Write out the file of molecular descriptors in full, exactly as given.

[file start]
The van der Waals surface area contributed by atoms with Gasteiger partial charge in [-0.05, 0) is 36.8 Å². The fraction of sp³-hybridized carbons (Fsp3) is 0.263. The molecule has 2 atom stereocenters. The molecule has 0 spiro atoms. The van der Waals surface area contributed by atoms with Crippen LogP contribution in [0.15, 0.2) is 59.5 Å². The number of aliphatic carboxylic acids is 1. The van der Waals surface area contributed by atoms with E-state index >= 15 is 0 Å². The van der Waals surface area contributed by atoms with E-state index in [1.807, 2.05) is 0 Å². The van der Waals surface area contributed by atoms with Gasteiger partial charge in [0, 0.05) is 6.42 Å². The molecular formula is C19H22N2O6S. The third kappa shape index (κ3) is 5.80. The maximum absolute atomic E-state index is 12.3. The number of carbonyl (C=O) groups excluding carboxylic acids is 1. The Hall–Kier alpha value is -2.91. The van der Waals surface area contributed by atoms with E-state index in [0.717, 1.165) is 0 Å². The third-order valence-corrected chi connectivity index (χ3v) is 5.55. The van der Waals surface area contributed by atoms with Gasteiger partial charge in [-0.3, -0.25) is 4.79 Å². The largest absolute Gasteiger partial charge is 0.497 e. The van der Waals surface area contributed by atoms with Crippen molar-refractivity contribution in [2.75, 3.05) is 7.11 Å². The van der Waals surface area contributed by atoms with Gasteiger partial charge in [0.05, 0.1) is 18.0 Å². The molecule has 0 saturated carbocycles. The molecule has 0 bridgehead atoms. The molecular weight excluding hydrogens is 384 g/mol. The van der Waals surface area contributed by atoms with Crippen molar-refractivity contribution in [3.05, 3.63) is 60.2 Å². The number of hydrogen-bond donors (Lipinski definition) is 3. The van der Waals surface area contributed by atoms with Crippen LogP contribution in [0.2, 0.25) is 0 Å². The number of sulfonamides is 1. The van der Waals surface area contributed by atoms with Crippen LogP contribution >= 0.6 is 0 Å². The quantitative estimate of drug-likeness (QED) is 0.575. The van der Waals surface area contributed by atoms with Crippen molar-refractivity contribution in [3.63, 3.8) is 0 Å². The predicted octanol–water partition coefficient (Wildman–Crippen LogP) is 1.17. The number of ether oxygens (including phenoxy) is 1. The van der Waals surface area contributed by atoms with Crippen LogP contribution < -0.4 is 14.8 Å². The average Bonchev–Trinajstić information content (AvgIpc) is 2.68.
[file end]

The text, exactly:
The van der Waals surface area contributed by atoms with Gasteiger partial charge in [-0.05, 0) is 36.8 Å². The fraction of sp³-hybridized carbons (Fsp3) is 0.263. The molecule has 2 atom stereocenters. The molecule has 0 spiro atoms. The van der Waals surface area contributed by atoms with Crippen LogP contribution in [0.15, 0.2) is 59.5 Å². The number of aliphatic carboxylic acids is 1. The van der Waals surface area contributed by atoms with E-state index >= 15 is 0 Å². The van der Waals surface area contributed by atoms with E-state index in [1.807, 2.05) is 0 Å². The van der Waals surface area contributed by atoms with Gasteiger partial charge in [0, 0.05) is 6.42 Å². The molecular formula is C19H22N2O6S. The third kappa shape index (κ3) is 5.80. The maximum absolute atomic E-state index is 12.3. The number of carbonyl (C=O) groups excluding carboxylic acids is 1. The Hall–Kier alpha value is -2.91. The van der Waals surface area contributed by atoms with E-state index in [0.717, 1.165) is 0 Å². The third-order valence-corrected chi connectivity index (χ3v) is 5.55. The van der Waals surface area contributed by atoms with Gasteiger partial charge in [-0.3, -0.25) is 4.79 Å². The largest absolute Gasteiger partial charge is 0.497 e. The van der Waals surface area contributed by atoms with Crippen molar-refractivity contribution in [2.75, 3.05) is 7.11 Å². The van der Waals surface area contributed by atoms with Gasteiger partial charge in [0.05, 0.1) is 18.0 Å². The molecule has 0 saturated carbocycles. The molecule has 0 bridgehead atoms. The molecular weight excluding hydrogens is 384 g/mol. The van der Waals surface area contributed by atoms with Crippen molar-refractivity contribution in [3.05, 3.63) is 60.2 Å². The number of hydrogen-bond donors (Lipinski definition) is 3. The van der Waals surface area contributed by atoms with Crippen LogP contribution in [0.2, 0.25) is 0 Å². The number of sulfonamides is 1. The van der Waals surface area contributed by atoms with Crippen LogP contribution >= 0.6 is 0 Å². The quantitative estimate of drug-likeness (QED) is 0.575. The van der Waals surface area contributed by atoms with Crippen molar-refractivity contribution in [3.63, 3.8) is 0 Å². The predicted octanol–water partition coefficient (Wildman–Crippen LogP) is 1.17. The number of ether oxygens (including phenoxy) is 1. The van der Waals surface area contributed by atoms with Crippen LogP contribution < -0.4 is 14.8 Å². The average Bonchev–Trinajstić information content (AvgIpc) is 2.68.